One explanation lay in "territorial jealousies" between rival disciplines, which created barriers to collaboration. Another rested on the origins of the research, and the disbelief that such an important finding could come from such a "primitive backwater" as an Auckland hospital.

"It was a tight international community, of which New Zealand was a part despite the tyranny of distance, but at the same time it seems that national and personal rivalries abounded."

Liggins devoted much of his research life to understanding the complex mechanisms which triggered birth. Born in Thames, his rural background saw him work intensively with sheep and apply those findings to the environment at National Women's. It was his genius that led to a far deeper understanding of the fetus, as not simply "a passenger in the womb but rather as the patient and in charge of the case".

Bryder notes that as long ago as the mid-1970s Liggins was confident, based on his work identifying the trigger for the onset of labour in sheep, that the mystery of the profound puzzle of the initiation of labour in humans would soon be solved. When Liggins died, in 2010, the mystery remained.

Professor Bryder, who specialises in the interplay of social forces on science and medicine, says the hospital folded in the end because it fell so far in public confidence.

The two inquiries that turned the spotlight on its work - Cartwright and the chest-tapping investigation under Helen Cull, QC - were essentially, she argues, about distrust in the medical profession as protectors of health. Beyond the walls of its wards, the hospital came under such pressure from the feminist movement, turf wars between doctors and midwives and from a media with an appetite for scandal, that the only cure in the end was closure.

Scandals easier to conceal in an era of public trust

Long before the "unfortunate experiment" and the 1999 chest-tapping inquiry, National Women's Hospital had a scandal that barely created a ripple.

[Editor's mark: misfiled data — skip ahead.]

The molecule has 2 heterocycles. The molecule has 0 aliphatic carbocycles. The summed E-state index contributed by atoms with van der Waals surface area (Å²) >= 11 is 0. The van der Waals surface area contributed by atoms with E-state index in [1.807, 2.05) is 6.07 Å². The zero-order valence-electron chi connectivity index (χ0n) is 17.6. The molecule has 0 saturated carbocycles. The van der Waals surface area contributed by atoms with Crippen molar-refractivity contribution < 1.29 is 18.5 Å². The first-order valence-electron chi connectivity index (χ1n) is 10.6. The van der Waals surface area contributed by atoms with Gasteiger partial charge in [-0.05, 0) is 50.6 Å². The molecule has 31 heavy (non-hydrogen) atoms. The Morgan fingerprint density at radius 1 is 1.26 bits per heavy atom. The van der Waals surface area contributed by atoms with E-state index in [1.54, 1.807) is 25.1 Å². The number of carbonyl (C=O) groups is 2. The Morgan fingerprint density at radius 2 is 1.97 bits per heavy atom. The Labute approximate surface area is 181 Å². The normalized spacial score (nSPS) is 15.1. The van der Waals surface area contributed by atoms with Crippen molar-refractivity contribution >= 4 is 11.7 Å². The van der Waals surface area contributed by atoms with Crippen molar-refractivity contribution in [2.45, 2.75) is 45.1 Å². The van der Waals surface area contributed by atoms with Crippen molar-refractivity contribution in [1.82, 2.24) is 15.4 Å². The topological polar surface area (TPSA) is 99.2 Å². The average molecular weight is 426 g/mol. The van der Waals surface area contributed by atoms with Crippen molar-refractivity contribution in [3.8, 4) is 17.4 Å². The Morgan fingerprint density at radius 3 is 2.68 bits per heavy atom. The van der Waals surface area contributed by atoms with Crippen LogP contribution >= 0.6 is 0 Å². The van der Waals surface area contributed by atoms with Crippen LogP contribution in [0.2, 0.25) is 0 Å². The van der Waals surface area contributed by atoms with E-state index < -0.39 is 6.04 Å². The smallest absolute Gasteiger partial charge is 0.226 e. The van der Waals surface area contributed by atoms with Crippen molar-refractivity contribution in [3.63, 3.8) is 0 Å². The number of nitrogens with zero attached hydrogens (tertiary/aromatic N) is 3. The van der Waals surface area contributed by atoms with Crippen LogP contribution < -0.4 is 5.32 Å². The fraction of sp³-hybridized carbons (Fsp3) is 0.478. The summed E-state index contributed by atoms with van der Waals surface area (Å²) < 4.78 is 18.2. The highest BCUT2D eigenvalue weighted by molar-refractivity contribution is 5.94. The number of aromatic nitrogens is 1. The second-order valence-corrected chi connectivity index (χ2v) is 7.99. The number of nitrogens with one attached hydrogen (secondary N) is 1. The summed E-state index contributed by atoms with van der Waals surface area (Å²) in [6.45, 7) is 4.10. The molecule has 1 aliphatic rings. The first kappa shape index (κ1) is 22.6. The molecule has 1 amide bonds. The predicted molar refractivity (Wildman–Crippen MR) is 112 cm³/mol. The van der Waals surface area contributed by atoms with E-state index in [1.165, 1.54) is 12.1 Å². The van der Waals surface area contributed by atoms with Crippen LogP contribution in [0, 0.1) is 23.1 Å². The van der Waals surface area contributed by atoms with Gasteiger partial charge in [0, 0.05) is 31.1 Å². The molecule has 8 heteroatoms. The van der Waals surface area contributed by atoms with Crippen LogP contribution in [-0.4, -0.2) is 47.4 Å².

Its impact, however, on affected infants and their families was catastrophic - a technique to help premature babies survive inadvertently caused "an epidemic of blindness".

One specialist involved was neonatal expert Jack Matthews. Trained in Britain, Matthews joined the Auckland hospital in 1949 and stayed until 1983. He supervised the care of premature babies in some of the earliest incubators where they received oxygen treatment.

Extra oxygen was given because the babies were at risk of brain damage due to lack of oxygen in the womb. But little control was exercised over the amount of oxygen given to the babies, which led to a number of infants going blind from a disorder called retrolental fibroplasia, where fibrous tissue forms behind the lens of the eye.

Not every hospital gave oxygen to premature babies. A 1953 study by ear, nose and throat specialist George Fenwick, of 212 babies at Auckland's Karitane Hospital and National Women's, found no babies with the condition at Karitane. At National Women's, the country's premier institution for the care of babies and just a few kilometres away from Karitane, Fenwick found 23.7 per cent - nearly one in four - babies were affected.

The practice, used widely in hospitals throughout the Western world, was abandoned as a "well-intentioned but misdirected therapeutic intervention".

Author Linda Bryder says it was a shocking outcome. Matthews went public about the disaster and the impact for him and the hospital was entirely different from the convulsions which followed the Cartwright Report.

The treatment was provided in an era when the public image of the hospital and the status of doctors were almost untouchable, says Professor Bryder. On the other hand, the "unfortunate experiment" inquiry took place against a backdrop of distrust, when the public was ready to accept that specialists put research above the needs of patients. Research at National Women's was again a subject of media headlines when a number of premature babies developed brain lesions. All the infants had undergone chest physiotherapy, a treatment which followed overseas practice and was meant to clear secretions. A subsequent chest-tapping inquiry in 1999 cleared hospital staff of blame but did little to enhance public confidence.

Reports Professor Bryder: "The 1980s and 1990s saw public trust of health professionals at an all-time low, in New Zealand as elsewhere, aided by the press."

It didn't end there. In 2002, the Herald reported that a hospital study involving the use of a special cap to cool the heads of potentially brain-damaged newborns breached ethical guidelines. Two years later the Auckland work became the the focus of an international trial, with the potential to save thousands of infants.

"Taken together," writes Professor Bryder, "the two Herald pieces demonstrate how perceptions of National Women's see-sawed between accusations of breaching ethics and praise for its ground-breaking international research."

The Rise and Fall of National Women's Hospital by Linda Bryder (Auckland University Press $49.99)